Named after Himalayan Sherpas, who guide expeditions to a safe arrival, the mode is designed to reduce range anxiety and ensure the driver is able to reach a charging point should the battery run low.

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The two other modes are Normal and Range, the latter of which significantly boosts the amount of regenerative braking to allow practically single-pedal driving. Interestingly, the now legally mandated low-speed acoustic warning in the new 500 is taken from Nina Rota's score for the film Amacord. "We wanted something that stands out. It's the only engine able to play a melody, like the ringtones of your phone," said Francois.

The 500 is equipped with an 85kW rapid-charging system that can recharge the battery from empty to 80% capacity in 35 minutes and can take just five minutes to provide the car with 31 miles of range, which Fiat claims is more than what is needed for most people’s average daily use.

Launch-edition models, called La Prima, also come bundled with a Fiat-branded wall charging unit that offers basic 3kW charging but can be upgraded to allow 7.4kW charging at home.

The exterior look is evolved from that of the current 500. There are sharper lines, but the same cute style of the original remains in the light and bumper designs. Flush door handles now feature, as do LED headlights and tail-lights.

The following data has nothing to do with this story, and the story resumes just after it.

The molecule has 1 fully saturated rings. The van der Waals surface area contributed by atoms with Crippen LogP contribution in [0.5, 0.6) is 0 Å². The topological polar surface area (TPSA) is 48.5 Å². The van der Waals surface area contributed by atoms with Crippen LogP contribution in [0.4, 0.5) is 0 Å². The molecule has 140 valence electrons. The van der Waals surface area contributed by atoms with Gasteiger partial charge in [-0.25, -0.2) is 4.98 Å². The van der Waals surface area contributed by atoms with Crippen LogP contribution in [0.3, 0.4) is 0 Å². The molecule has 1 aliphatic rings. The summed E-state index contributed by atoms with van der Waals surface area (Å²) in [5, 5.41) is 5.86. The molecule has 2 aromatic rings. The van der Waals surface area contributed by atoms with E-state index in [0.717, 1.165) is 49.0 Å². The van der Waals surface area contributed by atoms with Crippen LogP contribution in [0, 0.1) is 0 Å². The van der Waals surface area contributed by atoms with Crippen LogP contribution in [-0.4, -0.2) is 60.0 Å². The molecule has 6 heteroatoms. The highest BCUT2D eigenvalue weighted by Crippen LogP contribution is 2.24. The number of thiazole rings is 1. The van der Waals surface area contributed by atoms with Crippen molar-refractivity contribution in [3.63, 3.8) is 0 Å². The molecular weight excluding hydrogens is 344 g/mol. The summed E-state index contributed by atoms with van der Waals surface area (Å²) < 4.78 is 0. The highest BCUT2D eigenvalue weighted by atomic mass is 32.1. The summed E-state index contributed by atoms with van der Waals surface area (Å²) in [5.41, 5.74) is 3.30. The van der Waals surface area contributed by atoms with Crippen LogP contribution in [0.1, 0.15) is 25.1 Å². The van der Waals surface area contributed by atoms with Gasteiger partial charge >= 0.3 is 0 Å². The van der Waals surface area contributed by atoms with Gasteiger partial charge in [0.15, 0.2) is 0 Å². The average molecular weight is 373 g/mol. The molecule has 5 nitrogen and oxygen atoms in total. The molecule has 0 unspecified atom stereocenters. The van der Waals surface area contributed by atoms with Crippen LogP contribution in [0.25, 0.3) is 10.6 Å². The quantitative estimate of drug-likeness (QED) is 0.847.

Although the exterior design is broadly similar, it’s all change inside, addressing one of the ageing current 500’s biggest weak points. The dashboard is much wider and the amount of switchgear significantly reduced for a much cleaner overall look.

Infotainment comes from FCA’s new Uconnect 5 system, controlled by a 10.25in touchscreen that includes a host of functions such as sat-nav, a wi-fi hotspot and wireless Apple CarPlay.

A 2cm increase in wheelbase to 2.32m also boosts interior space, Fiat claims, and the floor-mounted battery pack doesn’t reduce cargo capacity.

Fiat has brought in automated driving technology on the 500, too. It now comes with adaptive cruise control, lane-keeping assistance and intelligent speed limit assistance, as well as a driver drowsiness detector and a 360deg parking camera.

The new 500 has made its debut as a convertible, but a fixed-head version is set to follow, and will be shown at a planned launch event in July. Fiat claims the new 500 is the world’s first four-seat convertible EV. Its roof is a sliding fabric top, as before.